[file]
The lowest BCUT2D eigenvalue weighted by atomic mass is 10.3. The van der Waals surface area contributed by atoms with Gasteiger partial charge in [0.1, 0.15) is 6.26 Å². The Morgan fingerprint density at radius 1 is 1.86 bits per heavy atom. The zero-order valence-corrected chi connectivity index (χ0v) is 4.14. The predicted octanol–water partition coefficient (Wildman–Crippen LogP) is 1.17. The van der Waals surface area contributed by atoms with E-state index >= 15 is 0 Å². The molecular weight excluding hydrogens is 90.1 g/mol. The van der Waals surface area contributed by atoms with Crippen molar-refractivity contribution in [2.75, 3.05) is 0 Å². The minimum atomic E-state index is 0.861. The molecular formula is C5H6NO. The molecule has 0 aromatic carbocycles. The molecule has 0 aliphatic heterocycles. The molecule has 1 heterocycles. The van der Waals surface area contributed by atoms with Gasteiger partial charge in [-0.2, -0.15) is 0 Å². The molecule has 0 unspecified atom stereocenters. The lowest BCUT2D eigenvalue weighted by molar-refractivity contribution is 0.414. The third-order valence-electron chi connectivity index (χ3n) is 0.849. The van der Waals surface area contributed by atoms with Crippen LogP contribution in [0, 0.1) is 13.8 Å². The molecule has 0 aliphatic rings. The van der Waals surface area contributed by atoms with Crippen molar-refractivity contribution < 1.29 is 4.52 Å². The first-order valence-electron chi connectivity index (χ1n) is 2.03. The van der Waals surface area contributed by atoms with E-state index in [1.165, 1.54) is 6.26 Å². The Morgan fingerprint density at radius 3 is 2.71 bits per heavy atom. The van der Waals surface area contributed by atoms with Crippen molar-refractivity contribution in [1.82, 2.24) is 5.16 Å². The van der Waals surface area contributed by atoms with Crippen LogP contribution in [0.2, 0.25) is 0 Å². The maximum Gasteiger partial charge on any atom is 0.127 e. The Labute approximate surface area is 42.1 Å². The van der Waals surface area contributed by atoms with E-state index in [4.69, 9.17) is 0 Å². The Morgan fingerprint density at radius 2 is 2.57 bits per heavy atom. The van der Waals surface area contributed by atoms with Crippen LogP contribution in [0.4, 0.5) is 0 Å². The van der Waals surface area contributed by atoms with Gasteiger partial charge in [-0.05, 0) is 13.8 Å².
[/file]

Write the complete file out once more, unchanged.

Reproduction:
The lowest BCUT2D eigenvalue weighted by atomic mass is 10.3. The van der Waals surface area contributed by atoms with Gasteiger partial charge in [0.1, 0.15) is 6.26 Å². The Morgan fingerprint density at radius 1 is 1.86 bits per heavy atom. The zero-order valence-corrected chi connectivity index (χ0v) is 4.14. The predicted octanol–water partition coefficient (Wildman–Crippen LogP) is 1.17. The van der Waals surface area contributed by atoms with E-state index >= 15 is 0 Å². The molecular weight excluding hydrogens is 90.1 g/mol. The van der Waals surface area contributed by atoms with Crippen molar-refractivity contribution in [2.75, 3.05) is 0 Å². The minimum atomic E-state index is 0.861. The molecular formula is C5H6NO. The molecule has 0 aromatic carbocycles. The molecule has 0 aliphatic heterocycles. The molecule has 1 heterocycles. The van der Waals surface area contributed by atoms with Gasteiger partial charge in [-0.2, -0.15) is 0 Å². The molecule has 0 unspecified atom stereocenters. The lowest BCUT2D eigenvalue weighted by molar-refractivity contribution is 0.414. The third-order valence-electron chi connectivity index (χ3n) is 0.849. The van der Waals surface area contributed by atoms with Crippen LogP contribution in [0, 0.1) is 13.8 Å². The molecule has 0 aliphatic rings. The van der Waals surface area contributed by atoms with Crippen molar-refractivity contribution < 1.29 is 4.52 Å². The first-order valence-electron chi connectivity index (χ1n) is 2.03. The van der Waals surface area contributed by atoms with E-state index in [1.165, 1.54) is 6.26 Å². The Morgan fingerprint density at radius 3 is 2.71 bits per heavy atom. The van der Waals surface area contributed by atoms with Crippen molar-refractivity contribution in [1.82, 2.24) is 5.16 Å². The van der Waals surface area contributed by atoms with Crippen LogP contribution in [0.2, 0.25) is 0 Å². The maximum Gasteiger partial charge on any atom is 0.127 e. The Labute approximate surface area is 42.1 Å². The van der Waals surface area contributed by atoms with E-state index in [4.69, 9.17) is 0 Å². The Morgan fingerprint density at radius 2 is 2.57 bits per heavy atom. The van der Waals surface area contributed by atoms with Crippen LogP contribution in [0.4, 0.5) is 0 Å². The van der Waals surface area contributed by atoms with Gasteiger partial charge in [-0.05, 0) is 13.8 Å².